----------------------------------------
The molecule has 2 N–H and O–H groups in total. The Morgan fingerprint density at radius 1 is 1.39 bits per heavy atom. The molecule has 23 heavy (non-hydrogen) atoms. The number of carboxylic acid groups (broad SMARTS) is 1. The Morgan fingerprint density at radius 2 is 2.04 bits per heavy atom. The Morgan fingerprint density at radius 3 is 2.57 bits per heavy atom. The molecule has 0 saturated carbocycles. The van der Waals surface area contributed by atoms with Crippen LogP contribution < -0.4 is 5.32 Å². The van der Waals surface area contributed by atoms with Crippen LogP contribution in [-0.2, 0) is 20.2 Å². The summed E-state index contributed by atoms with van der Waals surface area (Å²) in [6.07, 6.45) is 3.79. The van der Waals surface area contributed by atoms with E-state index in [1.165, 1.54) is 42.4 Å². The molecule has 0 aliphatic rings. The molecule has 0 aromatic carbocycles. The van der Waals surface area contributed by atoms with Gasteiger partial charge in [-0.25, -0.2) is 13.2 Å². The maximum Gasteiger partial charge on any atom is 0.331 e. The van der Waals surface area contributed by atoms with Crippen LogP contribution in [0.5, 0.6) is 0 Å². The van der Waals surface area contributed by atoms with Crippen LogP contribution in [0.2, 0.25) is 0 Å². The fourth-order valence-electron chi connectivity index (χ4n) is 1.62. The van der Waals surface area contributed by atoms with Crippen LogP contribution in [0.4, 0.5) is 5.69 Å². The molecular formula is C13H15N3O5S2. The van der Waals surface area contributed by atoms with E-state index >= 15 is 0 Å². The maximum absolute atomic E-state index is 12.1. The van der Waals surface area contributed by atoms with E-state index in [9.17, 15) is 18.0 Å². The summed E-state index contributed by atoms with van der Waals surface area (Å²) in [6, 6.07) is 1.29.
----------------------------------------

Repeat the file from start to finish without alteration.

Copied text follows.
The molecule has 2 N–H and O–H groups in total. The Morgan fingerprint density at radius 1 is 1.39 bits per heavy atom. The molecule has 23 heavy (non-hydrogen) atoms. The number of carboxylic acid groups (broad SMARTS) is 1. The Morgan fingerprint density at radius 2 is 2.04 bits per heavy atom. The Morgan fingerprint density at radius 3 is 2.57 bits per heavy atom. The molecule has 0 saturated carbocycles. The van der Waals surface area contributed by atoms with Crippen LogP contribution < -0.4 is 5.32 Å². The van der Waals surface area contributed by atoms with Crippen LogP contribution in [-0.2, 0) is 20.2 Å². The summed E-state index contributed by atoms with van der Waals surface area (Å²) in [6.07, 6.45) is 3.79. The van der Waals surface area contributed by atoms with E-state index in [1.165, 1.54) is 42.4 Å². The molecule has 0 aliphatic rings. The molecule has 0 aromatic carbocycles. The van der Waals surface area contributed by atoms with Gasteiger partial charge in [-0.25, -0.2) is 13.2 Å². The maximum Gasteiger partial charge on any atom is 0.331 e. The van der Waals surface area contributed by atoms with Crippen LogP contribution in [0.5, 0.6) is 0 Å². The van der Waals surface area contributed by atoms with Crippen LogP contribution in [0.2, 0.25) is 0 Å². The fourth-order valence-electron chi connectivity index (χ4n) is 1.62. The van der Waals surface area contributed by atoms with Crippen LogP contribution in [0.4, 0.5) is 5.69 Å². The molecular formula is C13H15N3O5S2. The van der Waals surface area contributed by atoms with E-state index >= 15 is 0 Å². The maximum absolute atomic E-state index is 12.1. The van der Waals surface area contributed by atoms with E-state index in [9.17, 15) is 18.0 Å². The summed E-state index contributed by atoms with van der Waals surface area (Å²) in [6, 6.07) is 1.29.